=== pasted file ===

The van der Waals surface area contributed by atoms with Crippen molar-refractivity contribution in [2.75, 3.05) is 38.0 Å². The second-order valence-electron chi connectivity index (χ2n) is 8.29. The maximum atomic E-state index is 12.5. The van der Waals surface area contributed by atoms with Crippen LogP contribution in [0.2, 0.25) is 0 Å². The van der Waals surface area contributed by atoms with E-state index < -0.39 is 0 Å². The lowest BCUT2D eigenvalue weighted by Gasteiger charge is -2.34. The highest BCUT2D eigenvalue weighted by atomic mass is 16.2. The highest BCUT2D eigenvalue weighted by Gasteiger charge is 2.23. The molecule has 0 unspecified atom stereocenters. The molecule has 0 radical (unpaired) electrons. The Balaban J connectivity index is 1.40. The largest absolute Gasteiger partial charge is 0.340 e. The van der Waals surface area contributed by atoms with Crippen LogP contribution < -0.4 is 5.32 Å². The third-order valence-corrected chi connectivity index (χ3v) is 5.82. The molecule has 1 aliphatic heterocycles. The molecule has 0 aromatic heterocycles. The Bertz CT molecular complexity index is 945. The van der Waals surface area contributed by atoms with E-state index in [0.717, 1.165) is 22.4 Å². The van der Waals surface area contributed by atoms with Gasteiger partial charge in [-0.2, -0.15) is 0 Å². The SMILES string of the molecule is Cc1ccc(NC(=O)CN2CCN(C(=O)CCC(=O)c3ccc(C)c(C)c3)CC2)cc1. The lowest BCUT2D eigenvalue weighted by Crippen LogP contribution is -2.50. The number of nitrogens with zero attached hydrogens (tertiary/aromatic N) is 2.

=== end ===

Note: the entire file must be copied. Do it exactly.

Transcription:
The van der Waals surface area contributed by atoms with Crippen molar-refractivity contribution in [2.75, 3.05) is 38.0 Å². The second-order valence-electron chi connectivity index (χ2n) is 8.29. The maximum atomic E-state index is 12.5. The van der Waals surface area contributed by atoms with Crippen LogP contribution in [0.2, 0.25) is 0 Å². The van der Waals surface area contributed by atoms with E-state index < -0.39 is 0 Å². The lowest BCUT2D eigenvalue weighted by Gasteiger charge is -2.34. The highest BCUT2D eigenvalue weighted by atomic mass is 16.2. The highest BCUT2D eigenvalue weighted by Gasteiger charge is 2.23. The molecule has 0 unspecified atom stereocenters. The molecule has 0 radical (unpaired) electrons. The Balaban J connectivity index is 1.40. The largest absolute Gasteiger partial charge is 0.340 e. The van der Waals surface area contributed by atoms with Crippen LogP contribution < -0.4 is 5.32 Å². The third-order valence-corrected chi connectivity index (χ3v) is 5.82. The molecule has 1 aliphatic heterocycles. The molecule has 0 aromatic heterocycles. The Bertz CT molecular complexity index is 945. The van der Waals surface area contributed by atoms with E-state index in [0.717, 1.165) is 22.4 Å². The van der Waals surface area contributed by atoms with Gasteiger partial charge in [-0.2, -0.15) is 0 Å². The SMILES string of the molecule is Cc1ccc(NC(=O)CN2CCN(C(=O)CCC(=O)c3ccc(C)c(C)c3)CC2)cc1. The lowest BCUT2D eigenvalue weighted by Crippen LogP contribution is -2.50. The number of nitrogens with zero attached hydrogens (tertiary/aromatic N) is 2.